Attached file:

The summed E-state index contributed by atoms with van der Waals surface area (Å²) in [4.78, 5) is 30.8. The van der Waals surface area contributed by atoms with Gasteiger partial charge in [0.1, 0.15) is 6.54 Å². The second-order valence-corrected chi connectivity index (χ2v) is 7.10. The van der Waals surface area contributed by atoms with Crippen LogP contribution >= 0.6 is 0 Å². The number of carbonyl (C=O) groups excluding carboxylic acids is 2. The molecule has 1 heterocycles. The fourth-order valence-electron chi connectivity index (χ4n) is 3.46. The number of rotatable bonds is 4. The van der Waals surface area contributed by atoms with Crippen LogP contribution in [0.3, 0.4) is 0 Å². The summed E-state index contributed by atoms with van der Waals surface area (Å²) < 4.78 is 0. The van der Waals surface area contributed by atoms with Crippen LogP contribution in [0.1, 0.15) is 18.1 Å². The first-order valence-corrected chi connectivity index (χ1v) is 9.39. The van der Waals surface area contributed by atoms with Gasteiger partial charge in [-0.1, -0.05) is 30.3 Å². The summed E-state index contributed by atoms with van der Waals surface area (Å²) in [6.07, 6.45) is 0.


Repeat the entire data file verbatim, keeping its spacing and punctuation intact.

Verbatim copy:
The summed E-state index contributed by atoms with van der Waals surface area (Å²) in [4.78, 5) is 30.8. The van der Waals surface area contributed by atoms with Gasteiger partial charge in [0.1, 0.15) is 6.54 Å². The second-order valence-corrected chi connectivity index (χ2v) is 7.10. The van der Waals surface area contributed by atoms with Crippen LogP contribution >= 0.6 is 0 Å². The number of carbonyl (C=O) groups excluding carboxylic acids is 2. The molecule has 1 heterocycles. The fourth-order valence-electron chi connectivity index (χ4n) is 3.46. The number of rotatable bonds is 4. The van der Waals surface area contributed by atoms with Crippen LogP contribution in [0.3, 0.4) is 0 Å². The summed E-state index contributed by atoms with van der Waals surface area (Å²) < 4.78 is 0. The van der Waals surface area contributed by atoms with Crippen LogP contribution in [0.1, 0.15) is 18.1 Å². The first-order valence-corrected chi connectivity index (χ1v) is 9.39. The van der Waals surface area contributed by atoms with Gasteiger partial charge in [-0.1, -0.05) is 30.3 Å². The summed E-state index contributed by atoms with van der Waals surface area (Å²) in [6.07, 6.45) is 0.